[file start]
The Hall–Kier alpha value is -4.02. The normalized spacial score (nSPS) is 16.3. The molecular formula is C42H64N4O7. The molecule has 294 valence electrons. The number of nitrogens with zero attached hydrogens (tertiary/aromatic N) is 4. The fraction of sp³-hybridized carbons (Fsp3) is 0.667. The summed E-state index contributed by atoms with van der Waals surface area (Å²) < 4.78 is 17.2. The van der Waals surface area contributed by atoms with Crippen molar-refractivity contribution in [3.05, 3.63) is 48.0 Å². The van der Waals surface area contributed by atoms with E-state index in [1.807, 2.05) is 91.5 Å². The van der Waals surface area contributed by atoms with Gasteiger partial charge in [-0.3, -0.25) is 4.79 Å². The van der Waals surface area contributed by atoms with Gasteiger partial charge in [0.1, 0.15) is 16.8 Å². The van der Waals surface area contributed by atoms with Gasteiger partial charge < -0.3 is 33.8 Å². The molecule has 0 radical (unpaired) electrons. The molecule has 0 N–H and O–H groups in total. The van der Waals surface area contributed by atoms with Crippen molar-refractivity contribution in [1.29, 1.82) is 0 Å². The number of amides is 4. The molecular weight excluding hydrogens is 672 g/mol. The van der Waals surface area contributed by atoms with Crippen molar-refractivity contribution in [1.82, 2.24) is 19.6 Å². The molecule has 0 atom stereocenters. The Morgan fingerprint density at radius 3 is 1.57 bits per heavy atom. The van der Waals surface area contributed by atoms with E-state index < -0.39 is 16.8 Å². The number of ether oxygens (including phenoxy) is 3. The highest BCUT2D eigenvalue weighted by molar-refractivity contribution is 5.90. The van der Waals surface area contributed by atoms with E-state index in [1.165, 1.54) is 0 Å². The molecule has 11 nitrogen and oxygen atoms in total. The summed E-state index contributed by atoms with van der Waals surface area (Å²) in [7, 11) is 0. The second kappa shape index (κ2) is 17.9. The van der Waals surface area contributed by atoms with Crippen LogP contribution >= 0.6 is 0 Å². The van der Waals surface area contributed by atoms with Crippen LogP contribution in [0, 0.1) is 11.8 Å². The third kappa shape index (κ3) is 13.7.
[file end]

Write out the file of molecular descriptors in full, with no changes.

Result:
The Hall–Kier alpha value is -4.02. The normalized spacial score (nSPS) is 16.3. The molecular formula is C42H64N4O7. The molecule has 294 valence electrons. The number of nitrogens with zero attached hydrogens (tertiary/aromatic N) is 4. The fraction of sp³-hybridized carbons (Fsp3) is 0.667. The summed E-state index contributed by atoms with van der Waals surface area (Å²) < 4.78 is 17.2. The van der Waals surface area contributed by atoms with Crippen molar-refractivity contribution in [3.05, 3.63) is 48.0 Å². The van der Waals surface area contributed by atoms with E-state index in [1.807, 2.05) is 91.5 Å². The van der Waals surface area contributed by atoms with Gasteiger partial charge in [-0.3, -0.25) is 4.79 Å². The van der Waals surface area contributed by atoms with Gasteiger partial charge in [0.1, 0.15) is 16.8 Å². The van der Waals surface area contributed by atoms with Gasteiger partial charge < -0.3 is 33.8 Å². The molecule has 0 radical (unpaired) electrons. The molecule has 0 N–H and O–H groups in total. The van der Waals surface area contributed by atoms with Crippen molar-refractivity contribution in [1.29, 1.82) is 0 Å². The number of amides is 4. The molecular weight excluding hydrogens is 672 g/mol. The van der Waals surface area contributed by atoms with Crippen molar-refractivity contribution in [1.82, 2.24) is 19.6 Å². The molecule has 0 atom stereocenters. The Morgan fingerprint density at radius 3 is 1.57 bits per heavy atom. The van der Waals surface area contributed by atoms with E-state index < -0.39 is 16.8 Å². The number of ether oxygens (including phenoxy) is 3. The highest BCUT2D eigenvalue weighted by molar-refractivity contribution is 5.90. The van der Waals surface area contributed by atoms with E-state index in [1.165, 1.54) is 0 Å². The molecule has 11 nitrogen and oxygen atoms in total. The summed E-state index contributed by atoms with van der Waals surface area (Å²) in [7, 11) is 0. The second kappa shape index (κ2) is 17.9. The van der Waals surface area contributed by atoms with Crippen LogP contribution >= 0.6 is 0 Å². The van der Waals surface area contributed by atoms with Crippen LogP contribution in [0, 0.1) is 11.8 Å². The third kappa shape index (κ3) is 13.7.